n Literator : Journal of Literary Criticism, Comparative Linguistics and Literary Studies - References to Gauguin paintings in Somerset Maugham's : original research

Volume 35, Issue 1
  • ISSN : 0258-2279
  • E-ISSN: 2219-8237



It has not before been noticed that in describing works of art painted by his fictional anti-hero, Charles Strickland, in the novel , which is loosely based on the life of Paul Gauguin, Somerset Maugham drew on actual works by Gauguin in his verbal descriptions. Sometimes the references are to specific paintings, at others to phases in his work. For readers familiar with Gauguin's artistic output, his writings on art and his biography, the effect of this insistent visual 'quotation' is to create a disturbing sense of aesthetic dissonance, in that it becomes difficult to accept the inarticulate, surly, impassioned but utterly grim and joyless figure of the fictional Charles Strickland as the source of these vivifying paintings, which possess their own real history and provenance. There is nothing in Strickland of Gauguin's child-like zest for life, his exuberance, his fantasies, his extrovert willingness to explain his art to friends and the public through fascinating if deeply unreliable writings. The reader must either attempt to blot all knowledge of Gauguin and his art from consciousness, thereby denying that Maugham is 'quoting' Gauguin's oeuvre, or else submit to an intolerable level of fictional incredulity and disbelief.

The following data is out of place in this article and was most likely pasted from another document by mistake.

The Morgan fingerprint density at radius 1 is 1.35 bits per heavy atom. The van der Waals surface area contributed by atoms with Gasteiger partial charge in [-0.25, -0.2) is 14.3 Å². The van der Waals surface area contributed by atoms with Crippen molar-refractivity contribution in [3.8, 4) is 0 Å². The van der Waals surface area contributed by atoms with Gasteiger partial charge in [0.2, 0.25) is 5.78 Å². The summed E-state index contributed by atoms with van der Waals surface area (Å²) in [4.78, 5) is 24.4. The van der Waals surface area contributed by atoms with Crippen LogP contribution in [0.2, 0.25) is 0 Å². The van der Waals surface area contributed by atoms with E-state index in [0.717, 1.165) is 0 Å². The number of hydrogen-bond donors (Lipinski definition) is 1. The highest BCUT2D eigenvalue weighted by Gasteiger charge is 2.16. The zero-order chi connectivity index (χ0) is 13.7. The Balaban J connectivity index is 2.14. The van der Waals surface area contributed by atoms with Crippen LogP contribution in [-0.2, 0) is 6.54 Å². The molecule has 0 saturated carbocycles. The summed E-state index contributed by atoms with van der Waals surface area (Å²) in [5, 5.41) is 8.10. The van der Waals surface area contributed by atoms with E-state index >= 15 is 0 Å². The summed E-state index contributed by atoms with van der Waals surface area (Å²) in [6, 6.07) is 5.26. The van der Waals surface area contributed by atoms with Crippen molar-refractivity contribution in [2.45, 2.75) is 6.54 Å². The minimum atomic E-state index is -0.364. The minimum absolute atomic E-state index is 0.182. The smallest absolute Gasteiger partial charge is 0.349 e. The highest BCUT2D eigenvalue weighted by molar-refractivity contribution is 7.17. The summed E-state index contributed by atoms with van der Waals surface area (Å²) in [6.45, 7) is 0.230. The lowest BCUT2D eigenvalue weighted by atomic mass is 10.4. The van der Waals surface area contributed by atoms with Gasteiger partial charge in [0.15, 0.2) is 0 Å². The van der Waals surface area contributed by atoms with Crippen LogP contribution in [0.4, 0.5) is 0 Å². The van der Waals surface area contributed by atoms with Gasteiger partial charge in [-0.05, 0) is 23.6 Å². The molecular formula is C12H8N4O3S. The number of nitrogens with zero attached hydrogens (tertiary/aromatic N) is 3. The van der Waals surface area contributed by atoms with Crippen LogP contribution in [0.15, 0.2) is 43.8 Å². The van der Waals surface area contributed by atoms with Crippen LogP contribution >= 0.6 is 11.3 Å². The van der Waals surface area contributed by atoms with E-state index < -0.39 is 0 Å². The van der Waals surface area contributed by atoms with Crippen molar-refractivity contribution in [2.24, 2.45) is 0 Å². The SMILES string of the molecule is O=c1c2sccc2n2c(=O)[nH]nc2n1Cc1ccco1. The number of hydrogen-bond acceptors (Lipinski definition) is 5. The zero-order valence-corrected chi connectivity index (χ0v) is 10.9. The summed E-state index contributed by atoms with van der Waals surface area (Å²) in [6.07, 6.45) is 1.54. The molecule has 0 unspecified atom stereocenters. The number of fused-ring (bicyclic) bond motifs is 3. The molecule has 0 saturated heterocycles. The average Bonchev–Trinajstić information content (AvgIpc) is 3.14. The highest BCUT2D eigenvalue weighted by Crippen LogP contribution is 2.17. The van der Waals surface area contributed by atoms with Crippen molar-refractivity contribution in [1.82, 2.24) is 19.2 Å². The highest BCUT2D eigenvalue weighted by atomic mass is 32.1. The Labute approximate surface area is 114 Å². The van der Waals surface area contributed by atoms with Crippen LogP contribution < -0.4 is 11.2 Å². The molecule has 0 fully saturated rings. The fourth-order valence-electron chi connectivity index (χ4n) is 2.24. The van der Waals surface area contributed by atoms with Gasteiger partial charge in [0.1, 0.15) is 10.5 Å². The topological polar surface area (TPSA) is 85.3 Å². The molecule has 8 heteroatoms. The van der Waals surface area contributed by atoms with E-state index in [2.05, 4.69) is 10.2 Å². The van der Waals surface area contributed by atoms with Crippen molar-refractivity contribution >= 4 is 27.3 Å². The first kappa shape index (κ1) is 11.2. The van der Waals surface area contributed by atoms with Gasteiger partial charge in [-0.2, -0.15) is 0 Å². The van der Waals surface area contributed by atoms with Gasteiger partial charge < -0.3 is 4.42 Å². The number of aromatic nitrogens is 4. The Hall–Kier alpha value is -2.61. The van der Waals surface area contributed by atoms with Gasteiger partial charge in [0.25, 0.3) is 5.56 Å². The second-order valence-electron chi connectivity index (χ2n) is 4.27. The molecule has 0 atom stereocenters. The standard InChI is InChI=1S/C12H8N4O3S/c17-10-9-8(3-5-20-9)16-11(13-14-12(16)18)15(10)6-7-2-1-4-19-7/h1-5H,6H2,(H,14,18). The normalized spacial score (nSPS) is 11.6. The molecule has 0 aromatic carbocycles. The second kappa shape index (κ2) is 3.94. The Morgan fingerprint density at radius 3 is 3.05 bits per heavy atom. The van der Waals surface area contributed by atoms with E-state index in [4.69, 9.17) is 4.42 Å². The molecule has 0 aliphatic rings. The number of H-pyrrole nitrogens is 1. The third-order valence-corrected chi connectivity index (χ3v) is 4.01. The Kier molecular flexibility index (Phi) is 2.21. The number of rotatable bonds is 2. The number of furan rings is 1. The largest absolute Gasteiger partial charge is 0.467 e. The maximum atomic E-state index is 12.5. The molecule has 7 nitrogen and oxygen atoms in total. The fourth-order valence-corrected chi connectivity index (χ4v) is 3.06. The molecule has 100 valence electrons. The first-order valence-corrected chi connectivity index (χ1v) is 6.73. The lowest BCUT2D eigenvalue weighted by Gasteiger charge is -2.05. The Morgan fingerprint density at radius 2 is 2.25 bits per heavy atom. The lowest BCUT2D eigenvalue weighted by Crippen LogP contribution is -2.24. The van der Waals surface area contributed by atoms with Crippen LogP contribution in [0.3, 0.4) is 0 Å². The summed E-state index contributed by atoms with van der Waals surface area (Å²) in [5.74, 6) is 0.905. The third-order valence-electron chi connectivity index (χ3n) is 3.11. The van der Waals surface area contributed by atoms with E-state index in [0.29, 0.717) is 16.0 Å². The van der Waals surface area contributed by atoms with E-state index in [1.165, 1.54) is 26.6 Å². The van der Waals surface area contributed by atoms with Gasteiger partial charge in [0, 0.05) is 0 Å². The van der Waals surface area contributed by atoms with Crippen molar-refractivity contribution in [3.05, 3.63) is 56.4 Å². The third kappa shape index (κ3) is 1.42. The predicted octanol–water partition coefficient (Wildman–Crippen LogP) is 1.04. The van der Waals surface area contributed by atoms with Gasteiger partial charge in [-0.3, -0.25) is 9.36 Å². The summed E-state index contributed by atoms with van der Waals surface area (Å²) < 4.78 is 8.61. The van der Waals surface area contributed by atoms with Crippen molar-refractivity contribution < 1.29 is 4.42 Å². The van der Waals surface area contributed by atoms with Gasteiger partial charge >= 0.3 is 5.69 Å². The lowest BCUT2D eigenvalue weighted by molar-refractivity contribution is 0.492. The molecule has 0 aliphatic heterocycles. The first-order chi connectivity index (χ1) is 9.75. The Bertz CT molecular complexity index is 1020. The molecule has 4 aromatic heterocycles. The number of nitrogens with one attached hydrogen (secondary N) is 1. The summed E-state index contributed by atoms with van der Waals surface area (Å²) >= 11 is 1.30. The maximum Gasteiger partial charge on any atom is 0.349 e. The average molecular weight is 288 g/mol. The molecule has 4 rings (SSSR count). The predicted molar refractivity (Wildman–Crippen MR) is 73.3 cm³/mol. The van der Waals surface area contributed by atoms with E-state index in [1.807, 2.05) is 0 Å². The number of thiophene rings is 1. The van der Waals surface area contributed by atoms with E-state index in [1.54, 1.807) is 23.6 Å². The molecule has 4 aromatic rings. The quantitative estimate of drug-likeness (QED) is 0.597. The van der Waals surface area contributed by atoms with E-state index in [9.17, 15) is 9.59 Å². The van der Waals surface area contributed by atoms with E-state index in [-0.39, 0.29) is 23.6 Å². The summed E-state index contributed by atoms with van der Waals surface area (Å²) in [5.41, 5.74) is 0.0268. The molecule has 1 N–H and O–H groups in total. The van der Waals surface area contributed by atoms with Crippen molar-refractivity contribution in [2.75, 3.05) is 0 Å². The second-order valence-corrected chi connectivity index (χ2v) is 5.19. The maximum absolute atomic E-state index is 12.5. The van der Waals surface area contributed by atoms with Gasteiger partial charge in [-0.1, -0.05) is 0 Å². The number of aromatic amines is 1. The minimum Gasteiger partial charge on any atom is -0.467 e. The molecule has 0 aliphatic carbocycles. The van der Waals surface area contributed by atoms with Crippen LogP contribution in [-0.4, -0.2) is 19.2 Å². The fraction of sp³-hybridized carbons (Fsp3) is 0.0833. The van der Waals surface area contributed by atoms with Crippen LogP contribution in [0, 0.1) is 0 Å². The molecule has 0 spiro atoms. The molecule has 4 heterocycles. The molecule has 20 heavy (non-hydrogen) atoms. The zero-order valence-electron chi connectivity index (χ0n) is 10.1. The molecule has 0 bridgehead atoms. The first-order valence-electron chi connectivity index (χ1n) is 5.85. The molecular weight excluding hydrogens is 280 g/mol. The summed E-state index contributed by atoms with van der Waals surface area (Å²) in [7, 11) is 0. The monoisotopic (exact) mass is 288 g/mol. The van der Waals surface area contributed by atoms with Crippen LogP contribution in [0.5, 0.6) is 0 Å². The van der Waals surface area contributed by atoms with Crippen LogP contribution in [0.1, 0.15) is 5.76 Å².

Dit is nog nie vantevore opgemerk dat in die beskrywings van die kunswerke deur die fiktiewe antiheld, Charles Strickland, in sy roman (losweg gebaseer op die lewe van Paul Gauguin), Somerset Maugham beskrywings van werklike kunswerke deur Gauguin gebruik het nie. Soms verwys hy na spesifieke skilderye, soms na fases in Gauguin se werk. Vir lesers wat Gauguin se kuns, sy skryfwerk oor sy kuns en sy biografie ken, skep dié knaend visuele 'aanhaling' 'n onthutsende estetiese dissonansie, omdat hulle moeilik kan aanvaar dat die woordarm, nors, passievolle maar onverbiddelik vreugdelose figuur van die fiktiewe Charles Strickland die bron kan wees van hierdie besielende kunswerke en hulle inspirerende geskiedenis. Strickland besit niks van Gauguin se uitgelate kinderlike lewenslus, sy fantasieë of sy uitbundige drif om fassinerende dog totaal onbetroubare uitsprake oor sy kuns teenoor sy vriende en die publiek te maak nie. Die leser moet óf al sy kennis van Gauguin en sy kuns uit sy bewussyn probeer vee, en daarmee ontken dat Maugham Gauguin se oeuvre aanhaal, óf 'n ondraaglike graad van skeptisisme en ongeloof aanvaar.

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